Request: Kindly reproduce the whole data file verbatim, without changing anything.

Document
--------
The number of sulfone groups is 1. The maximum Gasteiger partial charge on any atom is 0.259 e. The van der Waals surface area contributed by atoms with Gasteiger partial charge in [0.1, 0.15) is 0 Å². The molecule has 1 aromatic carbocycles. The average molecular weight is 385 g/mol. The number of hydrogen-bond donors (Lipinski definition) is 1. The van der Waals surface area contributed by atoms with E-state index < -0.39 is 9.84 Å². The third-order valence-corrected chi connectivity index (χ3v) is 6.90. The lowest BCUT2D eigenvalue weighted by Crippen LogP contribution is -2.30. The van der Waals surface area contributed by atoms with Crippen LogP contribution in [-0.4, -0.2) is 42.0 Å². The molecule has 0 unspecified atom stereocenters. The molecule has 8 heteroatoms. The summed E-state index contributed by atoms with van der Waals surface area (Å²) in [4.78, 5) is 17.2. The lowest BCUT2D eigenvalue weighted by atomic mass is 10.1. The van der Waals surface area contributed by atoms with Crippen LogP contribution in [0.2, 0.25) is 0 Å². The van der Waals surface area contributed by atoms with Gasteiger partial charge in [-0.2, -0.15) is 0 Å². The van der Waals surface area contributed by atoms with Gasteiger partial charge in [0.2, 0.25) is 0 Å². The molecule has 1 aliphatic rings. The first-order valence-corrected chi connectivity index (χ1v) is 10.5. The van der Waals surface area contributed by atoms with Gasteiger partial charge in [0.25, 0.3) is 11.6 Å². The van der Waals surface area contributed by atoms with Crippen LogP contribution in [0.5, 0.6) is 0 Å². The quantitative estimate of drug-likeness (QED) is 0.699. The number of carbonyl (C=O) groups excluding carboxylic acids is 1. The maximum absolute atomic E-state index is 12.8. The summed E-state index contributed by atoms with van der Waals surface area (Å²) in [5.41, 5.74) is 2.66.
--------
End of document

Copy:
The number of sulfone groups is 1. The maximum Gasteiger partial charge on any atom is 0.259 e. The van der Waals surface area contributed by atoms with Gasteiger partial charge in [0.1, 0.15) is 0 Å². The molecule has 1 aromatic carbocycles. The average molecular weight is 385 g/mol. The number of hydrogen-bond donors (Lipinski definition) is 1. The van der Waals surface area contributed by atoms with E-state index < -0.39 is 9.84 Å². The third-order valence-corrected chi connectivity index (χ3v) is 6.90. The lowest BCUT2D eigenvalue weighted by Crippen LogP contribution is -2.30. The van der Waals surface area contributed by atoms with Crippen LogP contribution in [-0.4, -0.2) is 42.0 Å². The molecule has 0 unspecified atom stereocenters. The molecule has 8 heteroatoms. The summed E-state index contributed by atoms with van der Waals surface area (Å²) in [4.78, 5) is 17.2. The lowest BCUT2D eigenvalue weighted by atomic mass is 10.1. The van der Waals surface area contributed by atoms with Crippen LogP contribution in [0.2, 0.25) is 0 Å². The van der Waals surface area contributed by atoms with Gasteiger partial charge in [-0.2, -0.15) is 0 Å². The van der Waals surface area contributed by atoms with Gasteiger partial charge in [0.2, 0.25) is 0 Å². The molecule has 1 aliphatic rings. The first-order valence-corrected chi connectivity index (χ1v) is 10.5. The van der Waals surface area contributed by atoms with Gasteiger partial charge in [0.25, 0.3) is 11.6 Å². The van der Waals surface area contributed by atoms with Crippen LogP contribution in [0.5, 0.6) is 0 Å². The quantitative estimate of drug-likeness (QED) is 0.699. The number of carbonyl (C=O) groups excluding carboxylic acids is 1. The maximum absolute atomic E-state index is 12.8. The summed E-state index contributed by atoms with van der Waals surface area (Å²) in [5.41, 5.74) is 2.66.